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Goodness gracious, it's December. How the time does fly. After a fine day to close out November, the new month starts with a storm that has brought wet weather to all but the NW quadrant of the area.

The initial disturbance today is associated with southern stream energy and a surface low tracking towards St. Louis. Scattered light to moderate rain will continue to fall Friday morning before diminishing by early afternoon. As the rain band has worked north, it is gradually entering a cooler environment over my northwest counties that has (or will) create a wintry mix. That could eventually change briefly to all snow in a narrow corridor of EC Iowa and NW Illinois. Some minor accumulations are possible, especially on grassy and elevated surfaces. However, aside from this small area it appears most spots WILL NOT be cold enough for snow Friday morning, and the winter weather advisory that was in effect has been cancelled.

After a short lull in precipitation Friday afternoon, a second disturbance quickly follows the first Friday evening. It's shown generating some additional light rain or snow showers, but they will be light. Overall, the storm has just not come together as indicated last night from a wintry weather standpoint and will cause minimal impacts after the main body of precipitation departs this morning.

Precipitation from this first round of energy was significant and welcome in the SE half of my region. Unfortunately, most of it missed the severe drought areas of eastern Iowa, which desperately needs it. Here's what models are showing through Friday afternoon for liquid totals.

The next wave of energy comes Saturday evening into early Sunday. Guidance again indicates the potential for another round of snow during this period. How the energy phases and where it tracks will determine where and how much snow falls.

The GFS is the most amplified with more lift and energy and produces a nice band of snow, but it's generally NW of the Quad Cities. The EURO being weaker has lighter amounts, generally under an inch, and from the Quad Cities east. With the complexity of the trough and its energy, I can make a case for either solution. For now, I'll just say Saturday night/early Sunday is a period of interest and leave it at that.

Last but not least, a clipper could bring one more period of light snow next Tuesday, but that's one to tackle after we get through the realignment of the upper air pattern that takes place after the weekend. I will say behind the clipper, the flow aloft turns more zonal, sending a slug of Pacific air into the Midwest later next week. That should substantially moderate temperatures to well above normal standards. Until then, temperatures should be fairly typical in the mid 30s to low 40s.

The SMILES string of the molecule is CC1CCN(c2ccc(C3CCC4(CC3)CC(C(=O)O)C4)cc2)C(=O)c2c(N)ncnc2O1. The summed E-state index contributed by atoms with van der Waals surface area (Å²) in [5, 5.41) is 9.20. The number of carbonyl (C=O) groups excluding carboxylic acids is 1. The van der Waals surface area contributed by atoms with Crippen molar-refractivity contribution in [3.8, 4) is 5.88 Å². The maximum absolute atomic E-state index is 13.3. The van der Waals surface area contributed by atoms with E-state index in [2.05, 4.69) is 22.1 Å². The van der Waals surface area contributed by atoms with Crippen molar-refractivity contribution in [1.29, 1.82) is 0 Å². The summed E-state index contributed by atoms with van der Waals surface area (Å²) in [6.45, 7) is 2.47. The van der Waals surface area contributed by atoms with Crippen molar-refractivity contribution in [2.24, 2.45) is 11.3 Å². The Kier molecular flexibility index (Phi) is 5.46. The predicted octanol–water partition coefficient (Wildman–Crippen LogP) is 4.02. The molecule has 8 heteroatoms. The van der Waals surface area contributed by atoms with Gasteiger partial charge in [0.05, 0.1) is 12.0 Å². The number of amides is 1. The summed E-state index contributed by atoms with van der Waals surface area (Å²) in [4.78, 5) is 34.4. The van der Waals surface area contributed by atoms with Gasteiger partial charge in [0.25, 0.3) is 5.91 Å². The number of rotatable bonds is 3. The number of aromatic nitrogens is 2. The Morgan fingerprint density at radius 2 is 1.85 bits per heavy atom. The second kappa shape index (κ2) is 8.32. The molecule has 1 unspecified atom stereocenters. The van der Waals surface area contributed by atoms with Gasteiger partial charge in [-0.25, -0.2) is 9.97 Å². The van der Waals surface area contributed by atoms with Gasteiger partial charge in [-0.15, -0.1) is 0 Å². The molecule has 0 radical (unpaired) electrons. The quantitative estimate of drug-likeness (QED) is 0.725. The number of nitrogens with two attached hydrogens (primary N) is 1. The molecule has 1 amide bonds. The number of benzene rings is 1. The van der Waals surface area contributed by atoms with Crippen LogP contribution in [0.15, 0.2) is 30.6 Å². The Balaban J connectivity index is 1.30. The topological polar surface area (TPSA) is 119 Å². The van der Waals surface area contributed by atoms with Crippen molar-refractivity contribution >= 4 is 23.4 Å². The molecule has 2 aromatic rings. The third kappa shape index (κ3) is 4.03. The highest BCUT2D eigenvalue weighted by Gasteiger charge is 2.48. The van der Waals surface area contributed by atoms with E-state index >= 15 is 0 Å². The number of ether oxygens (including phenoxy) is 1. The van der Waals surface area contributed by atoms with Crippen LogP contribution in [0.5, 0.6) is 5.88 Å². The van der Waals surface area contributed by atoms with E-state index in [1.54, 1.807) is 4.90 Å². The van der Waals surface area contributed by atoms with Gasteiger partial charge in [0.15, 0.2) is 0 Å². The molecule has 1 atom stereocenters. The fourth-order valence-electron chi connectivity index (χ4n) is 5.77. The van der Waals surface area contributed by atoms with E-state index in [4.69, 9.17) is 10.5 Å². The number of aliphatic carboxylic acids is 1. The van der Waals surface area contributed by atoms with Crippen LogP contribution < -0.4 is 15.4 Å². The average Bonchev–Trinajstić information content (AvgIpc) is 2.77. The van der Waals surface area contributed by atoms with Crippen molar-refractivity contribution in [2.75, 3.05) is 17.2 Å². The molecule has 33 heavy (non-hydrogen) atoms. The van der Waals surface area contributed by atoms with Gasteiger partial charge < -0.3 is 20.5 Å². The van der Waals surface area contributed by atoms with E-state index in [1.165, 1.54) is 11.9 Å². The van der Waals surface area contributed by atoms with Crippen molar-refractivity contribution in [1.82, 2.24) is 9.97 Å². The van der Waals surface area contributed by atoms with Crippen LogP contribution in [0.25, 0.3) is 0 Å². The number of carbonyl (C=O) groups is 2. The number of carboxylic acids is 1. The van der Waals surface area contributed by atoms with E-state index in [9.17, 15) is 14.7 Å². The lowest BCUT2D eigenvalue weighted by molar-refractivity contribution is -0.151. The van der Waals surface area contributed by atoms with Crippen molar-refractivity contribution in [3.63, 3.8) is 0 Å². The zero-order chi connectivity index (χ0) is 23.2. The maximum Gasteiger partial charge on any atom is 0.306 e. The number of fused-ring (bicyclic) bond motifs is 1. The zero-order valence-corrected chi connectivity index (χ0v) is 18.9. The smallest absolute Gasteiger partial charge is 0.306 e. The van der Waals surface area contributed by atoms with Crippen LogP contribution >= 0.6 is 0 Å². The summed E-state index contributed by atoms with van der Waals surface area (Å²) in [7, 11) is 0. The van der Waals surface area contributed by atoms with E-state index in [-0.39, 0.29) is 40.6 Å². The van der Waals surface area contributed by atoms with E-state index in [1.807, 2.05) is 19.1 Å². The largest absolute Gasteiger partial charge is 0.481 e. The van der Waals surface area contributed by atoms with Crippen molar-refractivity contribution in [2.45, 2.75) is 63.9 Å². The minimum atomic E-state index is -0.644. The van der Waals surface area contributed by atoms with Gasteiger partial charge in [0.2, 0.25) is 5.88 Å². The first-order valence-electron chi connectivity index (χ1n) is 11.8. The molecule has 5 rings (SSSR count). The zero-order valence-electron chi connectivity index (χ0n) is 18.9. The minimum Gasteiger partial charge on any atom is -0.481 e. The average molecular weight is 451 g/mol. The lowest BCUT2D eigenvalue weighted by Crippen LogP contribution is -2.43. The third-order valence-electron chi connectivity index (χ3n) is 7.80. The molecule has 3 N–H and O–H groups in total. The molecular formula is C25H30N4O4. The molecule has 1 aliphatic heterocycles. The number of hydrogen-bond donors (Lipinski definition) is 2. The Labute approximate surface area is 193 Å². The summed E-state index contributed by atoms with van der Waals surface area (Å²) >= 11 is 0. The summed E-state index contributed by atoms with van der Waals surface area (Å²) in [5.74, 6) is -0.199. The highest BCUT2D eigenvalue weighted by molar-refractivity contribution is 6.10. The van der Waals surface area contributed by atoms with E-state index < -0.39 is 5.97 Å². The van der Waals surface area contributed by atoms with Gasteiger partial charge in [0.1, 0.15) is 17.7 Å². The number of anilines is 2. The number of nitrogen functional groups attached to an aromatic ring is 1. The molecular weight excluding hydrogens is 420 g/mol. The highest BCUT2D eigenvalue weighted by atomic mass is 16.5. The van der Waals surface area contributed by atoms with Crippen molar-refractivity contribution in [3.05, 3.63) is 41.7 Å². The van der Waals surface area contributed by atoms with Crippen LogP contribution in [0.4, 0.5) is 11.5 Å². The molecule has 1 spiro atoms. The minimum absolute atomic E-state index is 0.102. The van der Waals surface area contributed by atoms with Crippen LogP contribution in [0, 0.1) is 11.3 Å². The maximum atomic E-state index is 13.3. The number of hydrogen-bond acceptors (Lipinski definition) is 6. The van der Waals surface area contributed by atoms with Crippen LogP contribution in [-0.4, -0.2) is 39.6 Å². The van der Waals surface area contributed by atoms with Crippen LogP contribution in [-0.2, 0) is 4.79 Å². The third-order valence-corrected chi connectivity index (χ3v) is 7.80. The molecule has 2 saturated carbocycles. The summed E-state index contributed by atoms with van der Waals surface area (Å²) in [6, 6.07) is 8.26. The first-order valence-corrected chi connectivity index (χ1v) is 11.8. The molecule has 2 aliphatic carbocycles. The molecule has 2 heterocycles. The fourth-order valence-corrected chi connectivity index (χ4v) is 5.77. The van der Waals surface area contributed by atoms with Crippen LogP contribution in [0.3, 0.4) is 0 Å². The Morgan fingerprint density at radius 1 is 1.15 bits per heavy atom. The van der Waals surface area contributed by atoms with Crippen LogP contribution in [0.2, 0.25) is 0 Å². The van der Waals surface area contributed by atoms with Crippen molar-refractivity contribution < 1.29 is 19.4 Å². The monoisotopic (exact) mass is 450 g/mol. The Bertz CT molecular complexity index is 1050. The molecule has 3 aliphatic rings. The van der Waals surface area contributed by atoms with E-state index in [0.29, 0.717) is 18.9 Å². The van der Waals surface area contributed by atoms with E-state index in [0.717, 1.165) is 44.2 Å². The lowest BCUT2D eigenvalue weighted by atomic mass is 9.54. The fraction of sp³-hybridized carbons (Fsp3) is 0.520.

It's my belief that the warm-up that's coming next week is being driven by convection in the tropical Pacific. The location of that latent heat is what the 8 phases of the MJO measure. We know that each phase has associated temperature analogs for each specific month. These anomalies, warm or cold, are not uniform for a phase all year long. They vary from month to month. In other words, a certain phase could be cool in summer but warm in winter. Additionally, the more amplitude (further away from the diagram's center), the larger the departures are likely to be.

Below, if you follow the dotted line from November 29th to December 12th, you can track the GFS MJO through phases 4, 5, and 6 during that period. The center panels show the temperature anomalies for those phases in December, and they are quite warm, as indicated by the orange colors.

That correlates nicely to the warmth that models are indicating is coming. These are the 5-day temperature departures the GFS indicates December 6th-11th.

Conversely, if you go back to the dotted line and follow it December 12-30th, they cycle into phases 7, 8, and 1. You can see in the far right panel those are cold phases in December (blue colors). There should be a reaction over North America that seeds and loads colder air back into the pattern well before Christmas. If you are hoping for a white Christmas, that is a positive sign (but certainly not a guarantee).

With that, I will let you get on with your Friday (assuming you're still with me). Happy December and roll weather...TS



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